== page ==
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If you’ve ever installed any Windows programs in Ubuntu, you’d know Wine takes care of extracting the program’s icon (usually in the ancient .ico format) for use in Ubuntu. But, for whatever reason it may be, you may need to recreate those, but you don’t have the reinstall your programs just to do so.

In my case, copying over the entire .wine folder to a freshly-installed system gave me all my old Windows programs in perfect working order (gotta love Linux!), but the launchers no longer have the familiar icons. While I copied over a hidden folder with panel launchers, I’d have to do some digging in my old system to restore those icons to what they were, but probably a less time-consuming answer would be to just extract those icons, have them converted to .png, and put them somewhere safe for use with the associated program.

Another scenario for why you would want to extract icons is that the default icon for one of your programs is horridly pixellated, yet you know the .exe actually contains a bunch of higher resolution icons, and wish to change it to one of those, simply to make it look better.

Now, there are a bunch of apps available for this, mostly command-line solutions but a few little GUI apps as well, but the easiest to use is gExtractWinIcons. All you have to do is open a resource file (like an executable .exe or .dll library), pick a destination to save to, select the desired icon(s) for extraction, and click Save.

If the file contains a lot of images, click Deselect All, and manually mark those you want for extraction. Once you’re finished, move your icons somewhere safe, and assign them to your Wine programs’ launchers.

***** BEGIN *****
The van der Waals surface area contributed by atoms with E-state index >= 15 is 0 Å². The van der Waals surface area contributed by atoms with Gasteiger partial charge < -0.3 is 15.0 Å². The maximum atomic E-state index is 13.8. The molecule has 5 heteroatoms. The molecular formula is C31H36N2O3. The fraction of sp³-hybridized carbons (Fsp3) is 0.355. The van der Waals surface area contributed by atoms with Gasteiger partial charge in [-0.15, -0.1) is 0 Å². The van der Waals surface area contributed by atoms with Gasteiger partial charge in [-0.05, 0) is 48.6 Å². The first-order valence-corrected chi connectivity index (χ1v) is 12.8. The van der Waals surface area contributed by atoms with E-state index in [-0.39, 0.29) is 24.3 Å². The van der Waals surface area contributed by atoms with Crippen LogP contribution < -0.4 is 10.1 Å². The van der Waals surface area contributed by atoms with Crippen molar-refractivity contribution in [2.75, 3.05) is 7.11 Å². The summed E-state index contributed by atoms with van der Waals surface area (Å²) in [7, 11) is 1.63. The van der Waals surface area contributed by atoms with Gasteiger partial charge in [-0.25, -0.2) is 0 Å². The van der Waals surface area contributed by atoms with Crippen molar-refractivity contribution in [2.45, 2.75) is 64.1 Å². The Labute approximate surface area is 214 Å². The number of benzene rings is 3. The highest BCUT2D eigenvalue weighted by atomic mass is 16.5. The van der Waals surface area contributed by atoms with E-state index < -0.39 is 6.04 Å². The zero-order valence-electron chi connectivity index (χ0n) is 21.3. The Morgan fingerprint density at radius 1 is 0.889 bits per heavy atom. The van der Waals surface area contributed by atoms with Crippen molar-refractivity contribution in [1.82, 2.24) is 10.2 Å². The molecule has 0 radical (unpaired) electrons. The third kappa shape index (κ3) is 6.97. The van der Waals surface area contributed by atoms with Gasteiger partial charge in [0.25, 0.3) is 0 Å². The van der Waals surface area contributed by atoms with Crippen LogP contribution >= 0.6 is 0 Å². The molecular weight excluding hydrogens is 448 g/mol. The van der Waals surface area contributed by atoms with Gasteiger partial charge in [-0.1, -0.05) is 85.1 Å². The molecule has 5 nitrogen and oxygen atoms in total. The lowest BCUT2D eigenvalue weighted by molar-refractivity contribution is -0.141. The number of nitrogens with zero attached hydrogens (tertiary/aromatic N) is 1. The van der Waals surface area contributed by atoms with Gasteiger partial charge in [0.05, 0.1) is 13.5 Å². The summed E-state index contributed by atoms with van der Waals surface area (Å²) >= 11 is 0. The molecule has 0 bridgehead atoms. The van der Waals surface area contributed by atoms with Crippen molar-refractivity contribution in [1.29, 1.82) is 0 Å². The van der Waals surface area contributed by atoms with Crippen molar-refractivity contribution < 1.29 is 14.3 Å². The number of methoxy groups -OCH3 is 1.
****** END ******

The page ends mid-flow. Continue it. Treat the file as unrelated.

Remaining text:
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PLEASE NOTE: This article is for earlier versions of Nautilus File Manager (2.x) found in earlier Ubuntu releases running on  Gnome 2.x, so will not work in Unity (the default desktop environment) or Gnome Shell, both of which are based on Gnome 3.

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Nautilus can be cosmetically customised quite easily, so it’s a simple matter to replace the blank window background with either a picture, colour or gradient, as well as make important files and folders stick out from the rest.

Simply go to Edit > Backgrounds and Emblems… and you can choose to change the background image (via Patterns), background colour (via Colours), as well as designate emblems to files and folders of your choosing (via Emblems).

To make a pattern or image the background for folder windows, simply drag-and-drop it onto an empty area of Nautilus, and it’s done. And if you want to revert to a blank background, drag the Reset option at the top instead of an image.

Similarly, if you just want a different colour as the background, in the Colours section you can drag a new background colour to Nautilus, and it will immediately change. Note that if you drop the colour in the corner or near the edge of the window, rather than closer to the centre, it will create a gradient of that colour blending into the previous one.